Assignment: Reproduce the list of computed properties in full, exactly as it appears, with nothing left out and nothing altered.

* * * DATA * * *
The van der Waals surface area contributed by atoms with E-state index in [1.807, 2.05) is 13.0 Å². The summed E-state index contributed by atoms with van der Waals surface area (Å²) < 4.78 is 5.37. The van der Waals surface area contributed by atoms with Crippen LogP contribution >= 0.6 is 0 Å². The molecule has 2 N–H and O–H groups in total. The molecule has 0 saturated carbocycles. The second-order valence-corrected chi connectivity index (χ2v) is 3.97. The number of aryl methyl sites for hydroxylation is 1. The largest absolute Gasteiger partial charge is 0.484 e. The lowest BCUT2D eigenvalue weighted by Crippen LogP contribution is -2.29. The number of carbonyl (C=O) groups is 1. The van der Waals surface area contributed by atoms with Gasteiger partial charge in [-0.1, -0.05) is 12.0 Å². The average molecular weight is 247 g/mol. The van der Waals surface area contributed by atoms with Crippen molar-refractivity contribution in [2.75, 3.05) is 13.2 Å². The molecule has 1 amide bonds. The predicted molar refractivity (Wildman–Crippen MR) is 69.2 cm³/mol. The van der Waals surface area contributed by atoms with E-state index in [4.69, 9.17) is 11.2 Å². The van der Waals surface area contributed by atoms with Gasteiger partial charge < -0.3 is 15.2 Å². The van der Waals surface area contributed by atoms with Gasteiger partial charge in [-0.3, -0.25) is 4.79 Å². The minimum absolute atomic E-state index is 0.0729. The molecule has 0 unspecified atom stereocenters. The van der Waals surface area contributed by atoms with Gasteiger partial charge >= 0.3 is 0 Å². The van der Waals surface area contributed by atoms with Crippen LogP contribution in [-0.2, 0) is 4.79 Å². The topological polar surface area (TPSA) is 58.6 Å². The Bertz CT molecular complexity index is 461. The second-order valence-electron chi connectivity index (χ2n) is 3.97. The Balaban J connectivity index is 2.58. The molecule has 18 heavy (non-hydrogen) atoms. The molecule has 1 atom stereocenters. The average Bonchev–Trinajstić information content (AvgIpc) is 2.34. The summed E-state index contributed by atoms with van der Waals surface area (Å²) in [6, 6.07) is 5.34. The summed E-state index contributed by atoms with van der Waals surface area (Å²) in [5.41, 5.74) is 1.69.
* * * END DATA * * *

The van der Waals surface area contributed by atoms with E-state index in [1.807, 2.05) is 13.0 Å². The summed E-state index contributed by atoms with van der Waals surface area (Å²) < 4.78 is 5.37. The van der Waals surface area contributed by atoms with Crippen LogP contribution >= 0.6 is 0 Å². The molecule has 2 N–H and O–H groups in total. The molecule has 0 saturated carbocycles. The second-order valence-corrected chi connectivity index (χ2v) is 3.97. The number of aryl methyl sites for hydroxylation is 1. The largest absolute Gasteiger partial charge is 0.484 e. The lowest BCUT2D eigenvalue weighted by Crippen LogP contribution is -2.29. The number of carbonyl (C=O) groups is 1. The van der Waals surface area contributed by atoms with Gasteiger partial charge in [-0.1, -0.05) is 12.0 Å². The average molecular weight is 247 g/mol. The van der Waals surface area contributed by atoms with Crippen molar-refractivity contribution in [2.75, 3.05) is 13.2 Å². The molecule has 1 amide bonds. The predicted molar refractivity (Wildman–Crippen MR) is 69.2 cm³/mol. The van der Waals surface area contributed by atoms with E-state index in [4.69, 9.17) is 11.2 Å². The van der Waals surface area contributed by atoms with Gasteiger partial charge < -0.3 is 15.2 Å². The van der Waals surface area contributed by atoms with Gasteiger partial charge in [-0.3, -0.25) is 4.79 Å². The minimum absolute atomic E-state index is 0.0729. The molecule has 0 unspecified atom stereocenters. The van der Waals surface area contributed by atoms with Gasteiger partial charge >= 0.3 is 0 Å². The van der Waals surface area contributed by atoms with Crippen LogP contribution in [-0.2, 0) is 4.79 Å². The topological polar surface area (TPSA) is 58.6 Å². The Bertz CT molecular complexity index is 461. The second-order valence-electron chi connectivity index (χ2n) is 3.97. The Balaban J connectivity index is 2.58. The molecule has 18 heavy (non-hydrogen) atoms. The molecule has 1 atom stereocenters. The average Bonchev–Trinajstić information content (AvgIpc) is 2.34. The summed E-state index contributed by atoms with van der Waals surface area (Å²) in [6, 6.07) is 5.34. The summed E-state index contributed by atoms with van der Waals surface area (Å²) in [5.41, 5.74) is 1.69.